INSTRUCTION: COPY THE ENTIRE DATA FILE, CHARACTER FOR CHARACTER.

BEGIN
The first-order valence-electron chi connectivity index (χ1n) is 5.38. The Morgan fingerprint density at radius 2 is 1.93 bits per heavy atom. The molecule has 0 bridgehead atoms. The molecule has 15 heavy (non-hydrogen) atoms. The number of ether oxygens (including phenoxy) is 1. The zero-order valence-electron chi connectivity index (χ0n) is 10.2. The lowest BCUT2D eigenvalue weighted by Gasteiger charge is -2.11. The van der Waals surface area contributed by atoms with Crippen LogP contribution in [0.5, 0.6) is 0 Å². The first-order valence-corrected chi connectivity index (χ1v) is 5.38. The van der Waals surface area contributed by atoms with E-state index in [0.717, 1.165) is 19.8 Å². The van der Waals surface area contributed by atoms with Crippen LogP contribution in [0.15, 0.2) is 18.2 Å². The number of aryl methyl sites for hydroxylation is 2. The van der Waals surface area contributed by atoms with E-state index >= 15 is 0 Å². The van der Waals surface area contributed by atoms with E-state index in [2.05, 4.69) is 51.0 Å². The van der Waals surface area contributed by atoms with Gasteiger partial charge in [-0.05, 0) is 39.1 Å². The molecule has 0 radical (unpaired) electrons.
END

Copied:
The first-order valence-electron chi connectivity index (χ1n) is 5.38. The Morgan fingerprint density at radius 2 is 1.93 bits per heavy atom. The molecule has 0 bridgehead atoms. The molecule has 15 heavy (non-hydrogen) atoms. The number of ether oxygens (including phenoxy) is 1. The zero-order valence-electron chi connectivity index (χ0n) is 10.2. The lowest BCUT2D eigenvalue weighted by Gasteiger charge is -2.11. The van der Waals surface area contributed by atoms with Crippen LogP contribution in [0.5, 0.6) is 0 Å². The first-order valence-corrected chi connectivity index (χ1v) is 5.38. The van der Waals surface area contributed by atoms with E-state index in [0.717, 1.165) is 19.8 Å². The van der Waals surface area contributed by atoms with Crippen LogP contribution in [0.15, 0.2) is 18.2 Å². The number of aryl methyl sites for hydroxylation is 2. The van der Waals surface area contributed by atoms with E-state index >= 15 is 0 Å². The van der Waals surface area contributed by atoms with E-state index in [2.05, 4.69) is 51.0 Å². The van der Waals surface area contributed by atoms with Gasteiger partial charge in [-0.05, 0) is 39.1 Å². The molecule has 0 radical (unpaired) electrons.